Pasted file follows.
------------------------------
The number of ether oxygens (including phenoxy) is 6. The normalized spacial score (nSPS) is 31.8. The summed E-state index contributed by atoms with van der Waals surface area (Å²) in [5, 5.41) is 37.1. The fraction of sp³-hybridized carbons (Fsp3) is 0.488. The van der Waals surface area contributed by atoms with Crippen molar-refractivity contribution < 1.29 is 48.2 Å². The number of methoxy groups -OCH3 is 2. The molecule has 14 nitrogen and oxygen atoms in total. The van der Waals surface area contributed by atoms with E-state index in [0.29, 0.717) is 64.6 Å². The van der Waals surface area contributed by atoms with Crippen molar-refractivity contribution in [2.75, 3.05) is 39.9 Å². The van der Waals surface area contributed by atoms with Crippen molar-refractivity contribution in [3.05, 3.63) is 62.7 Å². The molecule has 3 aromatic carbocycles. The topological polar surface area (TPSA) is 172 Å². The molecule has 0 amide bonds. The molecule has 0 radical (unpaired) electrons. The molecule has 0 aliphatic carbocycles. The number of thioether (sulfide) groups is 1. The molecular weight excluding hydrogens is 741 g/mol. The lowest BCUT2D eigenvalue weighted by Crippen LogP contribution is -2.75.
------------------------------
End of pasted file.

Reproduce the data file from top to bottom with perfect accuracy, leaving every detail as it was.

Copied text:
The number of ether oxygens (including phenoxy) is 6. The normalized spacial score (nSPS) is 31.8. The summed E-state index contributed by atoms with van der Waals surface area (Å²) in [5, 5.41) is 37.1. The fraction of sp³-hybridized carbons (Fsp3) is 0.488. The van der Waals surface area contributed by atoms with Crippen molar-refractivity contribution < 1.29 is 48.2 Å². The number of methoxy groups -OCH3 is 2. The molecule has 14 nitrogen and oxygen atoms in total. The van der Waals surface area contributed by atoms with E-state index in [0.29, 0.717) is 64.6 Å². The van der Waals surface area contributed by atoms with Crippen molar-refractivity contribution in [2.75, 3.05) is 39.9 Å². The van der Waals surface area contributed by atoms with Crippen molar-refractivity contribution in [3.05, 3.63) is 62.7 Å². The molecule has 3 aromatic carbocycles. The topological polar surface area (TPSA) is 172 Å². The molecule has 0 amide bonds. The molecule has 0 radical (unpaired) electrons. The molecule has 0 aliphatic carbocycles. The number of thioether (sulfide) groups is 1. The molecular weight excluding hydrogens is 741 g/mol. The lowest BCUT2D eigenvalue weighted by Crippen LogP contribution is -2.75.